The great educator and historian Horace Mann Bond, in his work “Intelligence Tests and Propaganda,” wrote this statement that so clearly reveals one of the primary flaws of standardized testing that persist to this day:
But so long as any group of men attempts to use these tests as funds of information for the approximation of crude and inaccurate generalizations, so long must we continue to cry, “Hold!” To compare the crowded millions of New York’s East Side with the children of Morningside Heights [an upper-class neighborhood at the time] indeed involves a great contradiction; and to claim that the results of the tests given to such diverse groups, drawn from such varying strata of the social complex, are in any wise accurate, is to expose a fatuous sense of unfairness and lack of appreciation of the great environmental factors of modern urban life.
Bond was expressing then what is today know as the “Zip Code Effect,”—the fact that what standardized tests really measure is a student’s proximity to wealth and the dominant culture, resulting in wealthier, and predominately whiter, districts scoring better on tests. Their scores do not reflect the intelligence of wealthier, mostly white students when compared to those of lower-income students and students of color, but do reflect the advantages that wealthier children have—books in the home, parents with more time to read with them, private tutoring, access to test-prep agencies, high-quality health care, and access to good food, to name a few. This is why attaching high-stakes to these exams only serves to exacerbate racial and class inequality.
Image result for school to prison pipeline rally
This point was recently driven home by Boston University economics professors Olesya Baker and Kevin Lang’s 2013 study, “The School to Prison Pipeline Exposed.” In this peer-reviewed study they reveal that the increases in the use of high-stakes standardized high school exit exams are linked to higher incarceration rates. This landmark study should be a clarion call to everyone interested in ending mass incarceration to end the practice of high-stakes exit exams in high school and work towards authentic assessments.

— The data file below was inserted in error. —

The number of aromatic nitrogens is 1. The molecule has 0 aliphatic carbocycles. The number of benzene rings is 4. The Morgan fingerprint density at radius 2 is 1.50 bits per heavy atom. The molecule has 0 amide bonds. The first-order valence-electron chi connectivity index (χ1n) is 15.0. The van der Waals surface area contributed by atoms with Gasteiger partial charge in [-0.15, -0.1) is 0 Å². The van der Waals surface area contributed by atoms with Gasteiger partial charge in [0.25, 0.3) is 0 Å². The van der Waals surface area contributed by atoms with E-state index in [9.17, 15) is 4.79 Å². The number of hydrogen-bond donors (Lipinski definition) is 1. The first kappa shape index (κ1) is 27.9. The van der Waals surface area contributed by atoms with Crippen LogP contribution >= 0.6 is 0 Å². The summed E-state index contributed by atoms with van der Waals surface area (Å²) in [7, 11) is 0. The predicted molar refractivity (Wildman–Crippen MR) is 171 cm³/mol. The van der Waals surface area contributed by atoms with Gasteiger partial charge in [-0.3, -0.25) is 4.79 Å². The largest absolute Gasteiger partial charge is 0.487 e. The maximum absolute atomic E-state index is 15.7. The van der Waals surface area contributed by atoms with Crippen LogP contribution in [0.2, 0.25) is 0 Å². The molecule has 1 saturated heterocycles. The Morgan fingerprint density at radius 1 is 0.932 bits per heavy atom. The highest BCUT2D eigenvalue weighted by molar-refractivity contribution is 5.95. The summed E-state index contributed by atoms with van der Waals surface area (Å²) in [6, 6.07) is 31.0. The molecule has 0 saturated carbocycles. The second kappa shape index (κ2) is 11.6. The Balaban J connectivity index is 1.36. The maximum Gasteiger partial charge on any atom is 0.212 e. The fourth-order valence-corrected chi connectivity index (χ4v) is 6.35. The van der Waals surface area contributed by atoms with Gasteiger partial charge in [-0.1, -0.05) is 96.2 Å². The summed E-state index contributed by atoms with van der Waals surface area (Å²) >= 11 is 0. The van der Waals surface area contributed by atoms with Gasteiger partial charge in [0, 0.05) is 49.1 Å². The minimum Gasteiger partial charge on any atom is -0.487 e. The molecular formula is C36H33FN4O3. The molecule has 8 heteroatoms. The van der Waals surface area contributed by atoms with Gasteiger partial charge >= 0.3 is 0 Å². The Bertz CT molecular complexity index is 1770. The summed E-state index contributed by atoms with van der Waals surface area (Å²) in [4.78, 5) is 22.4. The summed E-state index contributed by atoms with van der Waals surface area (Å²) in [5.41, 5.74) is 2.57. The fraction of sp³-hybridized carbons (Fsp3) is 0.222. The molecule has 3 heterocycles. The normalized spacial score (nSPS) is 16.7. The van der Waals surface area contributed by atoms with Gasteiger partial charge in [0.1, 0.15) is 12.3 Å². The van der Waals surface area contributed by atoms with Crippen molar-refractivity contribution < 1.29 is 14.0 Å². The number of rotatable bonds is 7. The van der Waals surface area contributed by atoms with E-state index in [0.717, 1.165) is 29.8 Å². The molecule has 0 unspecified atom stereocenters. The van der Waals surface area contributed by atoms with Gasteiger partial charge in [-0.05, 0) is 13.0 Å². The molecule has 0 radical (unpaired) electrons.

A July, 2010 statement authored by many of the same civil rights organizations that penned the aforementioned letter titled, “Framework for Providing All Students an Opportunity to Learn through Reauthorization of the Elementary and Secondary Education Act,” stated:
The practice of tracking students by perceived ability is a major civil rights obstacle…Ideally, we must provide opportunities for all students to prepare for college and careers without creating systems that lead to racially and regionally identifiable tracks, which offer unequal access to high-quality.
We agree with this statement and thank these civil rights organizations for raising concerns about the terrible effects of tracking on the public schools and the detriment that tracking has been to Black students, other students of color, and low-income students.  We only want to emphasize that the standardized exams they are now defending are one of the most significant contributing factors to the tracking and racial segregation of students into separate and unequal programs and schools.
In that same “Framework” document the civil rights groups write:
Because public schools are critical community institutions especially in urban and rural areas, they should be closed only as a measure of last resort. And where a school district deems school closure necessary solely for budgetary or population reasons, the burdens cannot be allowed to fall disproportionately on our most vulnerable communities.